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  • Dioscin cost br Author contributions br Declaration of inter

    2018-10-30


    Author contributions
    Declaration of interests
    Acknowledgements
    This publication made use of the Neisseria Multi Locus Sequence Typing website (http://pubmlst.org/neisseria/) developed by Keith Jolley and sited at the University of Oxford (Jolley and Maiden, 2010). The development of this site has been funded by the Wellcome Trust and European Union. This publication also made use of the Meningitis Research Foundation Meningococcus Genome Library (www.meningitis.org/research/genome) developed by the Health Protection Agency, the Wellcome Trust Sanger Institute and the University of Oxford as a collaboration.
    Introduction Tijuana, Baja California is the fifth largest city in Mexico, and it shares an international border with San Diego, California, which is the eighth largest city in the United States (US). Tijuana\'s proximity to the US and the presence of large numbers of factories operating in the free trade zone between the US and Mexico have led to a large number of migrants to Tijuana from other parts of Mexico and from across Central and South America (Bronfman et al., 2002). In addition, California is home to the highest concentration of immigrants of Mexican-origin in the US, and many of these individuals commute regularly across the border to Mexico to visit family and access goods and services (Servin et al., 2012). Further, tourism draws large numbers of US residents south to Tijuana and the rest of Baja California (Latino, 2014). Hence, the land border crossing between San Diego and Tijuana is one of the busiest in the world, with over 50 million crossings each year (RITA, 2012). This extensive flow of people can lead to the rapid dissemination of infectious diseases, as demonstrated by the H1N1 influenza epidemic of 2009 (Dawood et al., 2009). HIV is another important infectious disease with high potential for transmission along the San Diego–Tijuana border. The large migrant Dioscin cost and the border have fostered a thriving market for quasi-legal prostitution, which is permitted by Mexican authorities in a “tolerance” zone (aka Zona Roja), which is walking distance (<200m) from the border with the US (Patterson et al., 2009). The low cost of transactional sex in this tolerance zone results in large numbers of US customers (Sirotin et al., 2010), and sex workers having US clients are offered more money for unprotected sex, have higher rates of other risky behaviors including drug use, and consequently have significantly higher rates of HIV infection than the general population (Patterson et al., 2009; Wagner et al., 2013; Syvertsen et al., 2014). Another important HIV risk group in the region is men who have sex with men (MSM). The prevalence of HIV is equally high among MSM in both San Diego and Tijuana, with estimated rates of 18% and 20%, respectively (MMWR, 2010; Pitpitan et al., 2015). Further, HIV risk factors often co-occur as ~47% of male injection drug users in Tijuana reported at least one lifetime male sexual partner (Deiss et al., 2008) and ~10% of San Diego MSM reported ever using injection drugs (Ghanem et al., 2011). Along international borders, like the San Diego–Tijuana region, understanding the dynamics of HIV transmission across reported risks, racial/ethnic groups, and geography on each side of the border, and how the epidemics are linked, will be important in the implementation of effective prevention efforts (Mehta et al., 2010). Since HIV evolves rapidly, viral sequences isolated from infected individuals are typically unique, and transmission networks can be inferred by identifying sequences that are genetically closely related (Smith et al., 2009; Wertheim et al., 2014). In collaboration with multiple research groups in Tijuana and San Diego, we evaluated HIV sequence and socio-demographic data to characterize the HIV transmission network in the San Diego–Tijuana region.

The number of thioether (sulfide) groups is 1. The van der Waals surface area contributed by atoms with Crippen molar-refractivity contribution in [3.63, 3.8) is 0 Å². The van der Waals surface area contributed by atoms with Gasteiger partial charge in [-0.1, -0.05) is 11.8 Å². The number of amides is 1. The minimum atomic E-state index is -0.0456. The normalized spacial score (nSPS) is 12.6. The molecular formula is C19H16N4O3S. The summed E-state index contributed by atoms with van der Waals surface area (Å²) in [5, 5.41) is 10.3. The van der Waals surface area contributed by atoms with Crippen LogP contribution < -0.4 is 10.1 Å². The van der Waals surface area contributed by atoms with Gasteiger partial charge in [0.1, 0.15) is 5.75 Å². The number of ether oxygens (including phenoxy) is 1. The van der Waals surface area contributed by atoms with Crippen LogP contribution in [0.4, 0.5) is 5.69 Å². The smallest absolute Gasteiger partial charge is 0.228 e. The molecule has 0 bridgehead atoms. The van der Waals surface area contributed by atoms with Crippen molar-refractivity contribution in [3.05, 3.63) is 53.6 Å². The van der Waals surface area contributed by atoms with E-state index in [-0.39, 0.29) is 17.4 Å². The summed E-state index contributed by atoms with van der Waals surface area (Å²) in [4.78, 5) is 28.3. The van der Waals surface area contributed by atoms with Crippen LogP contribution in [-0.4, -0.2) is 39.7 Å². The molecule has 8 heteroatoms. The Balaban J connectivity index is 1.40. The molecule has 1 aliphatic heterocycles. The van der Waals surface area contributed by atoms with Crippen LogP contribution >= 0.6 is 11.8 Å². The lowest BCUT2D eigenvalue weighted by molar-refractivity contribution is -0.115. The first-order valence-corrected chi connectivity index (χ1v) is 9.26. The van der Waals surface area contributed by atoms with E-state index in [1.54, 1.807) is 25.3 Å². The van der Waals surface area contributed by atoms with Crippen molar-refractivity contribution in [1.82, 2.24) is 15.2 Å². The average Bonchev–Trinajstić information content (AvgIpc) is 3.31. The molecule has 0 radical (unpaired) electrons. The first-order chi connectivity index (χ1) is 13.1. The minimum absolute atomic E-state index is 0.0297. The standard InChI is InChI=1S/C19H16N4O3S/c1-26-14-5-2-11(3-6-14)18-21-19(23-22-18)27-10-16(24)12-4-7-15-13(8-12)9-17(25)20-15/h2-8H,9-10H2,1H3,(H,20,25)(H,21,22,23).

Methods